Calypso is entirely driven by open representational state transfer (REST) APIs that are available to everyone. The open API means you can manage any of your sites through Calypso. It is blazing fast with pages that load almost instantly, and you can now employ social features like statistics and notifications.

Multi-Site Management

One of WordPress’ strengths is the ability to run multiple sites off the same database. However, managing many blogs can be daunting. Calypso lets you manage many WordPress sites from one administration screen off of any desktop computer, smartphone or mobile device.

Currently, Calypso is deployed on WordPress.com, the site that hosts many free WordPress blogs. Just how big is WordPress.com? Consider these numbers. In 2014:

  • More than 18 million new blogs were created–that’s about 50,000 per day

  • More than 550 million posts were published–that’s the equivalent of 1.5 million per day

  • 47 million posts were originated from mobile devices

Self-Hosted WordPress Sites

If you have a self-hosted WordPress site, you can still take advantage of Node.js developments through the Jetpack plugin. To make it work, you must have a WordPress.com account. Jetpack connects to WordPress.com, which allows you to:

  • Edit and administrate all of your blogs

  • Manage pages, posts, themes, menus, plugins and various settings

  • Write and edit posts very quickly

There is also an application available for Macintosh OS X, with other platforms like Windows to be released soon.

Uncharted Waters

Is WordPress moving into uncharted waters? Not entirely. There are blogging platforms that already use Node.js extensively. One example is Ghost, called by some enthusiastic backers the “WordPress killer,” when it was released in 2012. Ghost was originally built with Backbone, a lightweight JavaScript framework that uses Underscore.js as its single JavaScript library, and the Handlebars semantic templating engine. The developers then transitioned to the Ember.js platform for the client-side and Node.js for the server, while retaining SQL for databases.

First Step Forward

Calypso is the first step in what many see as a continuing move of WordPress.com from the safe harbors of PHP and MySQL. In effect, the site is becoming a client for the API, similar to any application that uses the API. That makes it speedier and lighter for the mobile computing environment that is taking over the world.

With Calypso and Node.js, end users can expect a better experience with WordPress–pages will load faster and respond snappier. Users that also function as webmasters on their own blogs will benefit from new tools for:

  • Multi-site management

  • Desktop blogging

  • Statistics and analytics

  • Website security

  • Site monitoring

  • Image delivery via CDN

  • Stunning Slideshows

  • Improvements in sharing capability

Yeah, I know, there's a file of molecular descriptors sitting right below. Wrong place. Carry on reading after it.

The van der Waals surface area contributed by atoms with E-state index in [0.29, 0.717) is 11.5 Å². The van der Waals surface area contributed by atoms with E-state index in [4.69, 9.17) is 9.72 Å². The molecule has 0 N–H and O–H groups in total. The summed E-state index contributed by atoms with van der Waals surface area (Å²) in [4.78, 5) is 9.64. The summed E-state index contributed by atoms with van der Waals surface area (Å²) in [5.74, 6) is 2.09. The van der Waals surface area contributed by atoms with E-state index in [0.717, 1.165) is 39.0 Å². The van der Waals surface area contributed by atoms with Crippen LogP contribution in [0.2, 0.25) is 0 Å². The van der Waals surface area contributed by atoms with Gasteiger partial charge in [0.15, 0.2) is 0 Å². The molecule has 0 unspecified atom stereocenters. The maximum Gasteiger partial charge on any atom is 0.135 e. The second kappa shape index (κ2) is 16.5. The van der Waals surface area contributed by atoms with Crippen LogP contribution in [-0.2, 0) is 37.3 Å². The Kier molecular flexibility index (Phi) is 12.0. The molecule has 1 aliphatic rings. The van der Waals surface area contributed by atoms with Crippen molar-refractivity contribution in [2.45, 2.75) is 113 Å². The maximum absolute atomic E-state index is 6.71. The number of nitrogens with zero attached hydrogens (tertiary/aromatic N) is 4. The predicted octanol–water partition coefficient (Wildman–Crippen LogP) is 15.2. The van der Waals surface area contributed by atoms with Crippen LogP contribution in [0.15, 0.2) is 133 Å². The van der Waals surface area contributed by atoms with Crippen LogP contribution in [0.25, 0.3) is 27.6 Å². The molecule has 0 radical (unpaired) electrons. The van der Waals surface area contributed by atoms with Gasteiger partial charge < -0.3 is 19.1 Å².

Although these features will allow a significant percentage of general users running self-hosted blogs to use Jetpack to replace much of their current plugins, power users will demand more power and the ability to tweak settings and configuration. For that reason, advanced users will more than likely stay with the majority of their plugins.

The Future of PHP and Node.js

The vast world of WordPress wondered if Calypso was a harbinger of things to come. Would all of WordPress eventually run on Node.js? According to Mullenweg, Calypso shows what is possible. In an interview with Venture Beat, he said he thinks the technology behind the server side and the client side will probably split. PHP is still dominant on the server side, but Calypso and JavaScript, much like Node.js, is the way of the future for the client side.

Does the implementation of Node.js mean the death knell of PHP? If so, it will take some time. PHP is a tough racehorse and has been carrying WordPress around the track for 13 years.

Eventual Takeover

Node.js may take over PHP eventually — it has made huge inroads:

  • After a successful Black Friday test, Walmart began moving their mobile traffic to Node.js.

  • Early on, Yahoo started to migrate to Node.js for their Web stack.

  • LinkedIn reported giant performance gains when they began implementing Node.js.

At this point, Calypso is an administration area with a dashboard. It’s really a combination of React.js with Node.js sitting on the server to generate the Web page. It then talks to the WordPress site through a REST API, and the site is still written in PHP.

However, the future of computing is mobile, and Node.js is a clear winner on distributed devices and the Internet of Things. The way forward isn’t entirely clear, but you can expect Node.js to be in the driver’s seat for a very long time.

Running a Node.js app? Make sure to check out my Node.js Cheat Sheet

The post WordPress Announces Migration to Node.js appeared first on Application Performance Monitoring Blog | AppDynamics.